A late development in NAS circles is special kinds of support for streaming 4K video, and the spec sheet is your friend in these cases. Some NAS with 4K acceleration will convert this high-resolution video on the fly to formats better suited to the bit rates of devices, such as smartphones, that are requesting it. This is an esoteric need at the moment, but know that some NAS makers will charge a premium for some of these features. It's also possible to get such on-the-fly transcoding for other, lesser resolutions.
Once they are plugged in, just like everything else on the NAS, they can be shared with all the connected users. USB 2. Some NAS units also have a "copy" button on the front panel designed to make copying the contents of an external drive, such as a flash drive, to the NAS a one-button-press affair. You just connect the drive and tap the button, and everything on the external drive is safely copied to the NAS to a predesignated location. NAS drives, by definition, will come with an Ethernet port, possibly two for redundancy or channel-bonding essentially, using two Ethernet connections to enhance speed with very high-end business models.
Recent high-end models may also offer the option for gigabit Ethernet, for screaming data transfer rates, though the throughput of platter hard drives makes this moot for most consumer and SOHO usage cases. That said, a few models come with a PCI slot that may let you install an enhanced network card. In addition to the above sharing features, most NAS drives let you send web links to people to allow them to access remotely certain files or folders located on your NAS.
Your NAS can thus serve like your own private Dropbox or Google Drive , but with way more storage capacity—and no monthly bill. Many NAS makers tout this. Look for the much-bandied term "personal cloud" around this kind of feature. With this functionality, you can also access the NAS itself from any internet connection, not just via your local network. As a result, you can download files you need on the road, or stream a movie or music files resident on your home NAS to your laptop in a hotel across the country or the world, network bandwidth permitting.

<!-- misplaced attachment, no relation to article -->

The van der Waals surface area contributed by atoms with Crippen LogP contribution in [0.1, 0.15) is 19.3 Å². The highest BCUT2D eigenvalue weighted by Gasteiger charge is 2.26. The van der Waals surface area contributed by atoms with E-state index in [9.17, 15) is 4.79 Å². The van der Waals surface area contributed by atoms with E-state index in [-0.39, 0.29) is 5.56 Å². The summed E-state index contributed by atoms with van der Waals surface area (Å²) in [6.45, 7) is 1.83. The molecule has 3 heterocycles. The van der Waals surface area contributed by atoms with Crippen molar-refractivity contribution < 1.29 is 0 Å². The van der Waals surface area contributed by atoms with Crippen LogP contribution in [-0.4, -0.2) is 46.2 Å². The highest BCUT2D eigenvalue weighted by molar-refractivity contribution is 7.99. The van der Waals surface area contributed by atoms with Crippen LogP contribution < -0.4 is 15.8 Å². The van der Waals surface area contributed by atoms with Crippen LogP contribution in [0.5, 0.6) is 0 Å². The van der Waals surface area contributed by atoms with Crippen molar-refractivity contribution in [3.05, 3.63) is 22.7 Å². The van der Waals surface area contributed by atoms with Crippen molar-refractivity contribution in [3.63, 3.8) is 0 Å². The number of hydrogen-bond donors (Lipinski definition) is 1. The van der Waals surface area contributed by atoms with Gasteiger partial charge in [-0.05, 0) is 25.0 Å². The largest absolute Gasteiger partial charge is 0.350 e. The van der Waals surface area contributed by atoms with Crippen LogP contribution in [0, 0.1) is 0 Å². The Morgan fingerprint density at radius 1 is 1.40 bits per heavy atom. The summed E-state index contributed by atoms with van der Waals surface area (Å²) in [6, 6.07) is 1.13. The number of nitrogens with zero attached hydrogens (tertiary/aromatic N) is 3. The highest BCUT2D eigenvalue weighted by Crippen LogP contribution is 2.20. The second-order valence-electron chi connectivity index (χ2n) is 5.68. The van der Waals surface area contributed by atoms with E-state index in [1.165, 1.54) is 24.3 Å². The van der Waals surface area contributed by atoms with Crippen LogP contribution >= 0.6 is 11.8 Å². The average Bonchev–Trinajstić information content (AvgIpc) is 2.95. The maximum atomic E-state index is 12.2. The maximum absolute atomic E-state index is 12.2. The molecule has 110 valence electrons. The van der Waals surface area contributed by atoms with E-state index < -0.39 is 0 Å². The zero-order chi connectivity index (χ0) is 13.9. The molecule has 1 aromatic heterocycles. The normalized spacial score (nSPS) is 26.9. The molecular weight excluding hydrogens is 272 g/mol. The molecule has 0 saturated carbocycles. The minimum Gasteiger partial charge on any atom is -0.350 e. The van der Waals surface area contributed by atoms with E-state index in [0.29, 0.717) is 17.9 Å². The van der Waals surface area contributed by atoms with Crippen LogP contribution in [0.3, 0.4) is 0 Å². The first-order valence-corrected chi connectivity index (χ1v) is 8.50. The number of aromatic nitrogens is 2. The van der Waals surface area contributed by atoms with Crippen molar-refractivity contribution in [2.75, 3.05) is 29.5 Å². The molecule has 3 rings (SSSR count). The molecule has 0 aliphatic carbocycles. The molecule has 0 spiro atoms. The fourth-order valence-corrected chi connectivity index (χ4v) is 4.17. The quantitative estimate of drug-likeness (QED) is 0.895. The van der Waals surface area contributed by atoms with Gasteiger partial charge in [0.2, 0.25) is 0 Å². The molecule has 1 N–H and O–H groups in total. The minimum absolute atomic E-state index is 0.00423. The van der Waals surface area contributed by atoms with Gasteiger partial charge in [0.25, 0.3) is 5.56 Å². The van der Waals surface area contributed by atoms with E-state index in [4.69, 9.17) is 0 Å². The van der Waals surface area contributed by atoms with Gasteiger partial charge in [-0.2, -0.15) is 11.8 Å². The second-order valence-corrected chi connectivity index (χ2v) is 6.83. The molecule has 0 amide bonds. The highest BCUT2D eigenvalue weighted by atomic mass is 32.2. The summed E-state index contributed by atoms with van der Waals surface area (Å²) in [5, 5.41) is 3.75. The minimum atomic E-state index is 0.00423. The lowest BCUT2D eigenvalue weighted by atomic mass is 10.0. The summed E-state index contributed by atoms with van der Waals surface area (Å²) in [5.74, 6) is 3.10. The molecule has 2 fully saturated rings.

Most, but not all, NAS drives offer this kind of feature, so be sure to do your research before you pull the trigger if it's a must-have.
We wouldn't get a NAS without it. Below are the top NAS devices we've recently tested, ranging from simple home-oriented models to multiple-drive arrays that can serve dozens of users in an office environment. Whether you want to serve media files to the rest of the house, keep office documents in a single, accessible repository, or simply back up your digital life from your PCs , tablets , and mobile phones, there's a drive here for you.
For more storage options, take a look at our lists of the best external hard drives and the top SSDs , as well as our top-rated cloud storage services. Up to 5GbE speeds with link aggregation. Tool-less chassis. Good selection of apps. Cons: Drives not included. Mobile app has limited management options. Pros: Solid performance. Quiet operation. Dual 2. Toolless drive bays.
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Loads of apps. Pros: Speedy performance. Easy setup. Lots of ports. Generous selection of apps. Pros: Easy to install.
Offers 4K video transcoding. Supports numerous RAID configurations. Generous port selection. Cons: Does not come with hard drives. Easy to install.
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Lots of RAID choices. User-friendly operating system. Pros: Easy to configure. Fast performance. Tool-free drive installation.
Massive app catalog. Slightly noisy. Pros: Very easy to install and manage.
Robust apps. Stylish design.